This tutorial demonstrates how to create the effect of a chart with distinctly differently y-axis plotting very different sets of values while sharing the same x-axis. The sample chart (Figure 1) shows temperature, speed, and volume on the y-axis plotted against dates on the x-axis.
Note that with Excel this is a simulated effect. There are actually three separate charts, formatted such that the overall effect is the one shown. Since there are three charts, maintenance, if required, will have to be done for each chart individually. Of course, using the techniques illustrated in the Dynamic Charts section of this web site could help simplify the maintenance.
Can this be automated? Yes, with a some limitations. Contact me at web-underscore-contact-at-tushar-hyphen-mehta-dot-cee-oh-em for a custom solution.
1) Start off by creating three charts for the data in Figure 2. Each chart plots the dates in column A on the x-axis and the appropriate column on the y-axis. The chart plotting volume is a line chart, that plotting speed is a column chart, and the temperature chart is an area chart.
The resulting hree charts should look as in Figure 3.
Adjust the chart sizes so that they are approximately the desired size. We will fix the exact size later. Position the charts so that they are in the right top-to-bottom sequence. See the result on the right.
2) Delete the chart titles from each of the three charts. For the top 2 charts, hide the x-axis. To do that, double click the x-axis, and in the resulting dialog box, in the Patterns tab, set all the attributes to None.
3) For each of the charts, resize the Plot Area so that it is as large as possible in all four directions.
The result should look like Figure 6.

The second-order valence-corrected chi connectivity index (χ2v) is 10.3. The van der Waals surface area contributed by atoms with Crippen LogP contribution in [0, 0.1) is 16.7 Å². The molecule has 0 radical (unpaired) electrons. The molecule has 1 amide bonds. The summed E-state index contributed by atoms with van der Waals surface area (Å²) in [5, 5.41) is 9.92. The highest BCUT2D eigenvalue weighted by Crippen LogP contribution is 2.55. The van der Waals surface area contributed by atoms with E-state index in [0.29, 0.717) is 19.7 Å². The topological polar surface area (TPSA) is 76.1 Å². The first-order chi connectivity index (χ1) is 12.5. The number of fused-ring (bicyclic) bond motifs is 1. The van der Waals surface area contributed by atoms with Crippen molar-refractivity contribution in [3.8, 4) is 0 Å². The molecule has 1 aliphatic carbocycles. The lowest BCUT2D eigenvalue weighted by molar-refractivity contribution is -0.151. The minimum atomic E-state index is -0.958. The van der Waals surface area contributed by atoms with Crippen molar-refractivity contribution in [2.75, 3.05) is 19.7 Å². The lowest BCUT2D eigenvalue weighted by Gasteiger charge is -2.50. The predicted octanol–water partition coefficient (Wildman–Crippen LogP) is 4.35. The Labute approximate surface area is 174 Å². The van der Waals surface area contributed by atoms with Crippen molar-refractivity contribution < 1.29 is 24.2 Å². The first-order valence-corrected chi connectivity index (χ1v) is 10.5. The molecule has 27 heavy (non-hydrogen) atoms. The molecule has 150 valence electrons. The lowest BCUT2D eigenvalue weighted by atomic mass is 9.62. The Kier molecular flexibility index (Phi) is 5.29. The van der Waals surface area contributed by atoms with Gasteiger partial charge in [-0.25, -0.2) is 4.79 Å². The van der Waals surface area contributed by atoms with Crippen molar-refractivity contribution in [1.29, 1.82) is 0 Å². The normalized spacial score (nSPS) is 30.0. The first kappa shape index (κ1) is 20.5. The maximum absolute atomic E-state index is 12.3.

4) For all three charts, delete the plot area formatting. Do so by double-clicking the plot area, and in the resulting dialog box, set the Areas to None.
Also, remove the horizontal grid lines and add the vertical grid lines. Do so by selecting each chart in turn, then setting the appropriate options in the menu item Chart | Chart Options... | Gridlines tab. Note that the F4 (repeat) technique also works here.
Finally, set the font size for every chart element (x-axis, y-axis and legend) for each of the three charts to 9 point and turn off Automatic Resize. To do so, double-click the element, say the x-axis, and click on the Font tab. In there select the appropriate values.
5) Resize the graphs so that they are the same size and properly aligned. First, select all three together. To do so, click one of the charts. Then hold down the SHIFT key and click each of the other two.
Note that when the chartobject is selected the selection rectangle is bounded by circles. Contrast this with the filled squares that indicate that the chart is selected.
Now, right-click and select Format Object. In the Size tab, set the width and height as desired. For the purposes of this tutorial, select 2 inches by 3 inches.
With all three charts still selected align the left edges. Do so by selecting, from the Draw toolbar, Draw ▼ | Align or Distribute ► Align Left.
Do the same but select Align Center to align the centers of the three charts (see Figure 8).
6) Note that in Figure 7 the middle chart has fewer gridlines than the other two. To fix double-click the x-axis of the middle chart and from the Scale tab, set the Major Unit to 1.
7) Notice that even with the three graphs set so that the top of one touches the bottom of the one above it, there is a gap in the vertical gridlines (Figure 10).
To close that gap, we need to overlap the charts.
7a) For that to be effective, we need to make the chart area and the plot area transparent. To do so, for each of the three charts, double-click the chart area and in the Patterns tab set both the Border and the Area to None. Yes, the F4 repeat method should work. If the cells under the charts are still not visible, set the Area of the PlotArea to None for each of the three charts.